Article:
How to diversify your dividends

John Stepek

When it comes to dividend payouts, the UK has long been one of the more generous global markets - the FTSE 100 currently yields around 4% overall. That's partly because the UK has been something of a global laggard in terms of capital gains during the recovery from the financial crisis.

It is also because the UK has more than its fair share of companies within sectors that tend to pay higher income, such as big pharma, big tobacco, and the utilities stocks; as well as cyclical sectors which can currently afford to pay decent dividends, such as the oil and mining giants.

However, while a chunky dividend income is nice to have, it can also come with risks. As UK-based investors will remember, pre-2008, some of the biggest dividends were being paid by the banking sector. Not much of that survived the crash. And even if nothing that extreme happens again in the near future, it's never a good idea to have too much of your wealth dependent on one sector or geographic area. We all suffer from "home bias" (a tendency to invest far too much in our domestic market and not enough globally) and it can make us miss out on good opportunities elsewhere in the world. So which markets should income investors be paying particular attention to?

The first market on the list might come as a surprise. Japan has a long history of neglecting shareholders, which includes a miserly attitude towards paying out dividends. However, as many investors are now realising, corporate reforms pushed through by the Shinzo Abe government - as well as a general attitude change on the part of companies themselves - is starting to have an impact. The benchmark Nikkei 225 index yields 1.8% - that doesn't sound much, but five years ago it was 1.4%.

As for the wider Topix index - in 2004, the payout ratio (the percentage of a company or market's earnings that are paid out as dividends) came in at 17%. Now it's more like 30%, which points to another key issue with dividends - you want to consider future dividend growth, as well as the absolute level of dividends when you invest. On that front, while many investors argue that the FTSE's dividend cover is looking a little thin, Japan's has plenty of room to grow still.

One interesting Japan ETF option is the Lyxor JPX-Nikkei 400 UCITS ETF (LSE: JPXG) which tracks the JPX-Nikkei 400 index, a selection of 400 companies deemed to be, in effect, more shareholder-friendly than the average Japanese company. The dividend yield is around 1.9%, though be aware that this ETF reinvests the dividend income rather than pay it out.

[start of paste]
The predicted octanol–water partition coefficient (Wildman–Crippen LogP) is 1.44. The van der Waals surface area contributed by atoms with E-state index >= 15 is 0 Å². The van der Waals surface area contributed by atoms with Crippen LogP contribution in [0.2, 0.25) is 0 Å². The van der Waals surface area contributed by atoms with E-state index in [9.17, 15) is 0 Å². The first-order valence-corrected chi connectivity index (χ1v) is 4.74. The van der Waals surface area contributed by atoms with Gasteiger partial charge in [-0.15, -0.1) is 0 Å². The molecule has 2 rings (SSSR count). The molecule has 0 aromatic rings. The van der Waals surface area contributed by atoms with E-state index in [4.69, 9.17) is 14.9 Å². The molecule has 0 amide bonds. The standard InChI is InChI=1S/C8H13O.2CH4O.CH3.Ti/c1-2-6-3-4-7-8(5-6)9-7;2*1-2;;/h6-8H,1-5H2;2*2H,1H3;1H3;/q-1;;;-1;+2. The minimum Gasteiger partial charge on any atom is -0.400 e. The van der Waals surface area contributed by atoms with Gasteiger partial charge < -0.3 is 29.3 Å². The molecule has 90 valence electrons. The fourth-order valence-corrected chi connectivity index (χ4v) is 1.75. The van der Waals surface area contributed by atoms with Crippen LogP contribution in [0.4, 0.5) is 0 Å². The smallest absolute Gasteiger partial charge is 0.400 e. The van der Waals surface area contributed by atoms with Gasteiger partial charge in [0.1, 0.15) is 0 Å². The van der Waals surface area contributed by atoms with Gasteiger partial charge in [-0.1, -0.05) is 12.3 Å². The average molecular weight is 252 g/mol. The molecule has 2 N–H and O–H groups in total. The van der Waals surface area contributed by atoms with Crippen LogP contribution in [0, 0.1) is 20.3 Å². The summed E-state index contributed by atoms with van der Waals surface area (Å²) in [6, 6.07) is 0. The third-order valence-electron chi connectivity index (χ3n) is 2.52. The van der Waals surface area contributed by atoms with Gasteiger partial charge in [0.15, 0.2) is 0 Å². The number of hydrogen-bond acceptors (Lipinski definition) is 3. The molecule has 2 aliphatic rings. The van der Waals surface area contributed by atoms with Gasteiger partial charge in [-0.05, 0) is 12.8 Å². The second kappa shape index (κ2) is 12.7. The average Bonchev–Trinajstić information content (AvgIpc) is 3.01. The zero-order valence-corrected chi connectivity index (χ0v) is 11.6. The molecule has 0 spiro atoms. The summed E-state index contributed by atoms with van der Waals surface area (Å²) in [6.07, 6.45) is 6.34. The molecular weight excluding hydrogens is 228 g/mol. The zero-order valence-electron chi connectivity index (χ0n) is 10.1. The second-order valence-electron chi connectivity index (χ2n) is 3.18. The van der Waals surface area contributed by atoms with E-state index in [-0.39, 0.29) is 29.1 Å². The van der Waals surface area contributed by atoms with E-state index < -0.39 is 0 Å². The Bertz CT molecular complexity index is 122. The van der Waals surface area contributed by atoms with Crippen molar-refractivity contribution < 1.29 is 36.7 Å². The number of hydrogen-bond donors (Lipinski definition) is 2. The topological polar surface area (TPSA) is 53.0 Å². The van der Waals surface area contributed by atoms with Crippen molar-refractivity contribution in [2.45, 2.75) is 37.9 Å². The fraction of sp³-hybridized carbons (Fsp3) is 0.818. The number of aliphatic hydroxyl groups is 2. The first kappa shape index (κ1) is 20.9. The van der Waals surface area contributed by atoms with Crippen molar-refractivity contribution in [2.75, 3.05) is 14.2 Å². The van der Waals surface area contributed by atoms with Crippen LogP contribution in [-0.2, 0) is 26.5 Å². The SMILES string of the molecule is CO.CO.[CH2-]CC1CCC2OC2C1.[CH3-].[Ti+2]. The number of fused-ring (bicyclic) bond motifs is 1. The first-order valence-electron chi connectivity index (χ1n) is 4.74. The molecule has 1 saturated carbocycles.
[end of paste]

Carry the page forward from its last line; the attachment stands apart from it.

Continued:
Going to the other end of the dividend table, if you look at a list of the highest-yielding markets, there are some interesting candidates in there. According to the ever-useful Star Capital website, the highest-yielding markets (based on dividend payments over the previous 12 months) currently include the Czech Republic (more than 5%), Russia (just under 5%), and Australia (around 4.5%). The top 10 also features Portugal, Spain and New Zealand.

One problem is that outside of deep and liquid markets such as the US and Japan, investing in single markets like the ones listed in the paragraph above is likely to expose you to a lot more concentration risk. For example, take the Czech Republic. The Prague Stock Exchange plays host to 12 companies, of which, two utilities and two banks provide the lion's share of the dividend spoils. Or how about Russia? It's a controversial market, though with some undeniable attractions. But do you really want to invest in a single-country ETF there?

A better bet would be to opt for ETFs that give you exposure to specific high-yielding regions, such as Eastern Europe or the eurozone as a whole. For Eastern Europe, you can buy the iShares MSCI Eastern Europe Capped UCITS ETF (LSE: IEER), which currently yields around 3%. Nearly two-thirds of the ETF is invested in Russia, with Poland, Hungary and the Czech Republic making up the rest. One dividend-focused option for Europe more widely is the WisdomTree Eurozone Quality Dividend Growth ETF (LSE: EGRA), which looks for dividend-paying eurozone stocks that also have "quality" and "growth" factors - in other words, they pay dividends but they should also be able to sustain and grow them, which explains the not-especially-generous 1.9% yield. For a punchier 3.2% yield, try the S&P Euro Dividend Aristocrats ETF (LSE: SPYW), which is designed to track the performance of the 40 eurozone stocks with the highest dividend yields, that have also maintained or raised their dividends for at least 10 years in a row.

Alternatively, if you'd rather not spend too much time trying to find the best individual markets or regions, then why not invest in a ready-made global dividend ETF - an ETF that picks the highest-yielding stocks from around the world. One example is the Vanguard FTSE All-World High Dividend Yield ETF (LSE: VHYL) which is designed to track the FTSE All-World ex-US High Dividend Yield Index. The biggest holding is healthcare giant Johnson & Johnson, while other top ten holdings include consumer goods group Nestle and US bank Wells Fargo. About a quarter of the ETF is invested in financial companies, while consumer defensives and healthcare combined take up another 23%. The ETF currently yields about 3.2% a year.

Featured in this article


No ETFs to show.


No topics to show.


No related articles to show.